The method of claim 1, wherein the reference to at least one feature is a reference to a location where context information is stored.
The method of claim 1, wherein the reference to at least one feature is a hint usable to retrieve a location where context information is stored.
How could someone possibly approve this as a patent? This is about as basic a filter as you can imagine. Someone should sue the USPTO for fraud on America for approving this patent.
In the meantime, the press release announcing the lawsuit is funny as well. The lawyers claim "the company's patent is one of the building blocks for all email communications. InNova's complaint alleges that the defendant companies have used InNova's invention without permission for years." Please, don't make everyone laugh. It is not one of the "building blocks for all email communications." It's a basic filter that any first year programmer could have written in no time flat.
Oh, but it gets better:
"Email as we know it would essentially stop working if it weren't for InNova's invention," says Mr. Banys... "More than 80 percent of email is spam, which is why companies use InNova's invention rather than forcing employees to wade through billions of useless emails. Unfortunately, the defendants appear to be profiting from this invention without any consideration for InNova's legal patent rights."
First of all, actual spam filtering is a hell of a lot more sophisticated than the methods in this patent, and the idea that email would stop working without this patent existing is pretty laughable. This is such a basic concept that it boggles the mind that anyone thought it was patentable.
While the initial link above refers to InNova as a "Texas company," as per usual, it appears to be such in name only. There is no information as to who's actually behind the company, but it seems likely they're not based in Texas. The only reason the company is "based in Texas" is to file a lawsuit in Marshall. At the very least, InNova does have a very simple website where it pretends that it actually does something and has a "portfolio" of patents. Except, if you dig deeper, you see it's just this single patent. But my favorite part of the webpage is this opening paragraph:
Ours is a world of technology, where companies are measured, by their customers, their competitors and the media, by the quality, utility and innovation of their products. Because no single company has a lock on innovation, InNova Patent Licensing LLC offers medium- and large enterprises creative solutions to the problem of staying relevant in today's business climate.
InNova has no customers, competitors or products. All it has is a painfully ridiculous patent. And it's trying to lock down innovation. What a joke.
Perhaps Pakistan should just turn off its internet connection? We've already had stories recently about how courts have ordered that both Facebook and YouTube be blocked -- but supposedly both bans had been lifted. Then came the news that there were attempts to put Facebook's founders on trial, potentially for a death sentence, because some users had posted stuff people in Pakistan didn't like. The latest, sent in by Ali, is that a Pakistani court has ordered a whole bunch of popular websites be blocked from access. You may have heard of a few of these: Google, Yahoo, Bing, MSN, YouTube, Amazon and Hotmail. Who are they missing? Ebay? Twitter? I'm sure those will be blocked soon enough...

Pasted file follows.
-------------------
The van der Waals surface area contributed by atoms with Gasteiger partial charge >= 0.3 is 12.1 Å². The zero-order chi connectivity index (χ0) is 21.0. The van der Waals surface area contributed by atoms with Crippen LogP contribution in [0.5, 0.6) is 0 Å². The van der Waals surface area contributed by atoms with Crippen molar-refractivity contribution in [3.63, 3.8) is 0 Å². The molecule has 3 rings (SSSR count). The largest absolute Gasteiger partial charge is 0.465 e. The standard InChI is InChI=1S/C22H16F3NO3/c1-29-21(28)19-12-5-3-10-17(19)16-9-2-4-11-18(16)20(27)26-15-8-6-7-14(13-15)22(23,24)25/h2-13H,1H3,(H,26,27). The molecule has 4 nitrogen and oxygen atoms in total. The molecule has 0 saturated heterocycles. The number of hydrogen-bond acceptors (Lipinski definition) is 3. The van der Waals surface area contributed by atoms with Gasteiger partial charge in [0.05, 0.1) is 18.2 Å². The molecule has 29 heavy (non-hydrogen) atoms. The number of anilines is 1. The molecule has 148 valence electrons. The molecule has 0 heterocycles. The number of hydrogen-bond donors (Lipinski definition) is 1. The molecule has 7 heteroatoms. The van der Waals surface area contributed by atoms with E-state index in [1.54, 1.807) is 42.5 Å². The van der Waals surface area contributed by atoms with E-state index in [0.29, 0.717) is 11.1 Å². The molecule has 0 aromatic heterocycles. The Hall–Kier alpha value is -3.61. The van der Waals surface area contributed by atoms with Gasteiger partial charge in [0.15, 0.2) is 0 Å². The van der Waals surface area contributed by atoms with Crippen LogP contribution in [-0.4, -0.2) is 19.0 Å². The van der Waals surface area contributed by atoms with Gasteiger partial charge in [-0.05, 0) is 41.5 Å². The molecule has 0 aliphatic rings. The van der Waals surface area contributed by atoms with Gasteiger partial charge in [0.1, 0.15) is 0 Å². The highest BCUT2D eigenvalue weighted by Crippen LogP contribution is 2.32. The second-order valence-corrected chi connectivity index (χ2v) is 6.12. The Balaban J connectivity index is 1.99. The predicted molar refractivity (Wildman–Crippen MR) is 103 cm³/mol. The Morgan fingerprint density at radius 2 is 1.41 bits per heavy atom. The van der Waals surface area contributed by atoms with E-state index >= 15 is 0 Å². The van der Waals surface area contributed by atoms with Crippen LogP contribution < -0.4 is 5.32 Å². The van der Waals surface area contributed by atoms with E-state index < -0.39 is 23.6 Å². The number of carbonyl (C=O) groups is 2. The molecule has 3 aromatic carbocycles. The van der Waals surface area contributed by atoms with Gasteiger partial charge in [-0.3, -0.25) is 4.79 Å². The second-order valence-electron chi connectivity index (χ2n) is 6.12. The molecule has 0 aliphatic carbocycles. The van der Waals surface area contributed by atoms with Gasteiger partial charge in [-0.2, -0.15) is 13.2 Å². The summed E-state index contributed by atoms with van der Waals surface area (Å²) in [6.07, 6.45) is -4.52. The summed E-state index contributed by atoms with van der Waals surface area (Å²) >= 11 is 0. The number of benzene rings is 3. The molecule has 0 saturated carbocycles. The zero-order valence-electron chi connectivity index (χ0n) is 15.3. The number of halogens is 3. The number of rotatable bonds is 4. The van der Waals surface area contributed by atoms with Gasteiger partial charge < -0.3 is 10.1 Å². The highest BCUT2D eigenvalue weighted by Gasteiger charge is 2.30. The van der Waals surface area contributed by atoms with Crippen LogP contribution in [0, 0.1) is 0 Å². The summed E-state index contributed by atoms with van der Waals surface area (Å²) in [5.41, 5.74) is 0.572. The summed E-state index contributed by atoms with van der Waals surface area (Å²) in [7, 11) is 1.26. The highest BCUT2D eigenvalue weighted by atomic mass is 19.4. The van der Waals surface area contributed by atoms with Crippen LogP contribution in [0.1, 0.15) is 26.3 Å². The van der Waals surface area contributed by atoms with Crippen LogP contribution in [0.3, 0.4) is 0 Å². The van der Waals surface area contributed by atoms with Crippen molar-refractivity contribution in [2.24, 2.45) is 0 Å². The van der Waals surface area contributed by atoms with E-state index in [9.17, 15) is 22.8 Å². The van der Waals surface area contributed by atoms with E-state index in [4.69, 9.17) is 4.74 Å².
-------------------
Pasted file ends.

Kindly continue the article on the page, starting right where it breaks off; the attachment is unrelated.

Someone who prefers to remain anonymous sent over this story about how Associated Press stories hosted on Yahoo News appear to have tons of comments from old stories. It's not entirely clear what's happening, though I have my suspicions (explained further down), but it appears that when new stories are showing up on certain topics, Yahoo is simply copying over older comments from previous stories on similar or related topics. The comments look as if they're about the story posted -- and the only way you can tell they're not is if you notice the date:
I'd go from one Yahoo article to another and notice that regardless of the subject matter, the first user comment was always the same -- at least on AP articles covering the Israeli/Palestinian conflict. The comment that kept reappearing was posted by "Robert" and it was a one liner. "Hamas is now in control of the Gaza Strip after winning an election there against Abbas Palestinian Authority." That was it. Fair enough -- I've got no quarrel with the messenger or the message. But somehow that one comment generated an incredible 184 responses and, last I checked, readers had given it 3212 thumbs up and 2525 thumbs down.
I got a little curious about why Robert's one liner had generated so much controversy. I've written hundreds of articles and never got anywhere near that kind of attention. Frankly, I was full of envy. How did 'Robert' pull this off with one miserly line? Then I noticed the strangest thing: it was dated March 09, 2010. The comment was two months old and was the lead comment of 40,000 responses. That seemed a little high considering the fact that the AP article I was reading had only been posted for thirty minutes.